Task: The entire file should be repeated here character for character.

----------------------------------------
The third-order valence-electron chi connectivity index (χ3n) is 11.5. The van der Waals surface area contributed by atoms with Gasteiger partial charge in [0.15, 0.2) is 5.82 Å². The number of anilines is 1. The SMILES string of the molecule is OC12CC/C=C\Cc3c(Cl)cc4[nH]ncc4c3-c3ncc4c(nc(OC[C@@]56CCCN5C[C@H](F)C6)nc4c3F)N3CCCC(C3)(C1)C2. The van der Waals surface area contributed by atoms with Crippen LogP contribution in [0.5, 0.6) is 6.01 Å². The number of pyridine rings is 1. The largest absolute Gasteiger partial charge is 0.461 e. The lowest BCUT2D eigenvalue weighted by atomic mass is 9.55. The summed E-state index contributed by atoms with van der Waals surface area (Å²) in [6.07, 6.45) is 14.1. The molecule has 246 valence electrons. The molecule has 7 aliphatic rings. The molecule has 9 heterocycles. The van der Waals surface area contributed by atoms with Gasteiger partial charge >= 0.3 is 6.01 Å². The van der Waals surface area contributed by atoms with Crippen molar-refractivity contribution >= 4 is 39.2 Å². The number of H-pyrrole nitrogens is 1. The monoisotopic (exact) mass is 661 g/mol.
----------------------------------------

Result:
The third-order valence-electron chi connectivity index (χ3n) is 11.5. The van der Waals surface area contributed by atoms with Gasteiger partial charge in [0.15, 0.2) is 5.82 Å². The number of anilines is 1. The SMILES string of the molecule is OC12CC/C=C\Cc3c(Cl)cc4[nH]ncc4c3-c3ncc4c(nc(OC[C@@]56CCCN5C[C@H](F)C6)nc4c3F)N3CCCC(C3)(C1)C2. The van der Waals surface area contributed by atoms with Crippen LogP contribution in [0.5, 0.6) is 6.01 Å². The number of pyridine rings is 1. The largest absolute Gasteiger partial charge is 0.461 e. The lowest BCUT2D eigenvalue weighted by atomic mass is 9.55. The summed E-state index contributed by atoms with van der Waals surface area (Å²) in [6.07, 6.45) is 14.1. The molecule has 246 valence electrons. The molecule has 7 aliphatic rings. The molecule has 9 heterocycles. The van der Waals surface area contributed by atoms with Gasteiger partial charge >= 0.3 is 6.01 Å². The van der Waals surface area contributed by atoms with Crippen molar-refractivity contribution >= 4 is 39.2 Å². The number of H-pyrrole nitrogens is 1. The monoisotopic (exact) mass is 661 g/mol.